New York

Archie Rand

Scott Hanson Gallery

Archie Rand’s new paintings (all works 1990) are coy, cunning reprises and combinations of modernist experiments with accident and order. Works such as Double and Wisp feature seemingly spontaneous, but in fact stylized, calligraphic gesture metamorphosing into intriguing patterns. Predictable in detail, but not in their general design, these configurations spread insecurely. In other works, such as Alpha, Mat, and Rest, the spread of gesture—sometimes tightly coiled, at other times loosely brushed — threatens to overwhelm given patterns. There is more to these works, however, than their perceptual ingeniousness; they convey a sense of melancholy, one might say the melancholy of post-Modernist undecidability, that is augmented by a somber palette of black, white, and gray. Reduced to decadent delicacies, Modernist elements are fused to generate new visual intensities but make no decisive point. At the same time, Rand’s works are post-Modernist in the best sense: rather than abandon themselves to juxtaposition in the hope that the arbitrary rubbing together of images, shapes, and ideas will generate a vital spark of meaning, they search for a subtle synthesis of means. In works such as Wood, Shell VIII, and Light, Rand achieves this. Only such syntheses, with their effect of intimacy, can overcome post-Modernist spectacularism.

The intimacy Rand evokes is reminiscent of Paul Klee’s: he reinvents an alphabet of familiar shapes, as strange abstract “figures”—figures in the carpet, as it were—fraught with unspecifiable subjective import. What Rand presents is a peculiarly elegant configuration, a matrix of pattern and accident, which conveys expressive plenitude. He brings together both intelligible and unintelligible shapes, and the result evokes a primary sense of magical meaning and feeling.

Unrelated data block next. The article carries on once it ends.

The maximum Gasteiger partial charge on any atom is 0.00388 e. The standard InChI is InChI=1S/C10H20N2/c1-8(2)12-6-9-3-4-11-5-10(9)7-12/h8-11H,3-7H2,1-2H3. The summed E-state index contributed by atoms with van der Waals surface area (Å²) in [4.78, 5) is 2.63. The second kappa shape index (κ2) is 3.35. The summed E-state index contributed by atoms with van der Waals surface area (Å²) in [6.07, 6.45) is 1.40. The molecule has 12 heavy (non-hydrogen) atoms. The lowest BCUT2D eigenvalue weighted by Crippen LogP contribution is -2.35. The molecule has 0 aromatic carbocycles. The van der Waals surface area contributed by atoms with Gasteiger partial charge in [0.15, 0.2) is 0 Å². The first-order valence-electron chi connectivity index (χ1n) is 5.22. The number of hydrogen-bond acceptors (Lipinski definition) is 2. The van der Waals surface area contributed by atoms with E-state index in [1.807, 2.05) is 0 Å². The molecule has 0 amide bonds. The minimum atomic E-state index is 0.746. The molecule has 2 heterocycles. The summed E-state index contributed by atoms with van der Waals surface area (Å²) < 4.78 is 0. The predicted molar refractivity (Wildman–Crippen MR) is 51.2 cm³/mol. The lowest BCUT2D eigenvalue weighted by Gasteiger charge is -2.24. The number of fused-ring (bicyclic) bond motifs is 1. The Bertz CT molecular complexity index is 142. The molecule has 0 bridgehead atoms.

Rand’s economy of rhetorical means is appropriate to the subtlety of the feeling, suggesting that the particularity of the feeling is trusted even if it seems unnamable. No doubt there is some visual sophistry in this, but there is also a kind of philosophical resignation to the difficulty of expressivity. Rand is not trying to impress us generally, but to focus a particular feeling; he produces chamber music, not grand opera. His works are rhetorical flourishes, but in the sense that T. S. Eliot had in mind when he opposed the rhetoric of substance to that of manner.

Donald Kuspit